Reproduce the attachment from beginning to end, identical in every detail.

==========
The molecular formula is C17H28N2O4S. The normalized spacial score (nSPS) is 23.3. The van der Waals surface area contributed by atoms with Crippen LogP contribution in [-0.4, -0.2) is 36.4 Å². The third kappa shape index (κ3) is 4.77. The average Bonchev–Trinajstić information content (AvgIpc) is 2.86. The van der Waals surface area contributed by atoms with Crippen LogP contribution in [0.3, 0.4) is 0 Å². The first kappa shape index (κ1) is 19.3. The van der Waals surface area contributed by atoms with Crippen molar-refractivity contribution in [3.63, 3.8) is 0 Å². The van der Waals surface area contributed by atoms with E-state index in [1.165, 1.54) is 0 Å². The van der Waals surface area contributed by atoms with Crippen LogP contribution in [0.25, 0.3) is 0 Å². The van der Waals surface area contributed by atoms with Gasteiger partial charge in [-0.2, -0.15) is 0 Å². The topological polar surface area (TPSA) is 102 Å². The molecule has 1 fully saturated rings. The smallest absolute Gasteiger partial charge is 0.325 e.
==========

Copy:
The molecular formula is C17H28N2O4S. The normalized spacial score (nSPS) is 23.3. The van der Waals surface area contributed by atoms with Crippen LogP contribution in [-0.4, -0.2) is 36.4 Å². The third kappa shape index (κ3) is 4.77. The average Bonchev–Trinajstić information content (AvgIpc) is 2.86. The van der Waals surface area contributed by atoms with Crippen LogP contribution in [0.3, 0.4) is 0 Å². The first kappa shape index (κ1) is 19.3. The van der Waals surface area contributed by atoms with Crippen molar-refractivity contribution in [3.63, 3.8) is 0 Å². The van der Waals surface area contributed by atoms with E-state index in [1.165, 1.54) is 0 Å². The van der Waals surface area contributed by atoms with Crippen LogP contribution in [0.25, 0.3) is 0 Å². The van der Waals surface area contributed by atoms with Gasteiger partial charge in [-0.2, -0.15) is 0 Å². The topological polar surface area (TPSA) is 102 Å². The molecule has 1 fully saturated rings. The smallest absolute Gasteiger partial charge is 0.325 e.